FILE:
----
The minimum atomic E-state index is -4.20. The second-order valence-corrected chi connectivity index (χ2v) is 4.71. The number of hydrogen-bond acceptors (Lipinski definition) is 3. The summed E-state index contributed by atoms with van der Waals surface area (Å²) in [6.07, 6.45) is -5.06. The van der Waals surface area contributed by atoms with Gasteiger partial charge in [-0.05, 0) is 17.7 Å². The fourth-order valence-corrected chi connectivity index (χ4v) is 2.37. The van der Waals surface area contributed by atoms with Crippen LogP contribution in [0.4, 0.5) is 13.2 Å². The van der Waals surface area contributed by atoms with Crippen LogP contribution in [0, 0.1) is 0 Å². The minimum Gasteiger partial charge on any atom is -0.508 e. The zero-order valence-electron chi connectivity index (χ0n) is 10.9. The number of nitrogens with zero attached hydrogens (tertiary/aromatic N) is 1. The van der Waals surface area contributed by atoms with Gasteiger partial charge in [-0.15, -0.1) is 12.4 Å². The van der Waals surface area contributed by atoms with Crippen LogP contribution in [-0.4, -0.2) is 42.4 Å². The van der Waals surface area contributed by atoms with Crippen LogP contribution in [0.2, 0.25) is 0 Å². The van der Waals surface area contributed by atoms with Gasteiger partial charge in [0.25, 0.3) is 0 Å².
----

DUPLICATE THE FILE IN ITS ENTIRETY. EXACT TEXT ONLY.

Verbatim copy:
The minimum atomic E-state index is -4.20. The second-order valence-corrected chi connectivity index (χ2v) is 4.71. The number of hydrogen-bond acceptors (Lipinski definition) is 3. The summed E-state index contributed by atoms with van der Waals surface area (Å²) in [6.07, 6.45) is -5.06. The van der Waals surface area contributed by atoms with Gasteiger partial charge in [-0.05, 0) is 17.7 Å². The fourth-order valence-corrected chi connectivity index (χ4v) is 2.37. The van der Waals surface area contributed by atoms with Crippen LogP contribution in [0.4, 0.5) is 13.2 Å². The van der Waals surface area contributed by atoms with Crippen LogP contribution in [0, 0.1) is 0 Å². The minimum Gasteiger partial charge on any atom is -0.508 e. The zero-order valence-electron chi connectivity index (χ0n) is 10.9. The number of nitrogens with zero attached hydrogens (tertiary/aromatic N) is 1. The van der Waals surface area contributed by atoms with Gasteiger partial charge in [-0.15, -0.1) is 12.4 Å². The van der Waals surface area contributed by atoms with Crippen LogP contribution in [-0.4, -0.2) is 42.4 Å². The van der Waals surface area contributed by atoms with Crippen LogP contribution in [0.2, 0.25) is 0 Å². The van der Waals surface area contributed by atoms with Gasteiger partial charge in [0.25, 0.3) is 0 Å².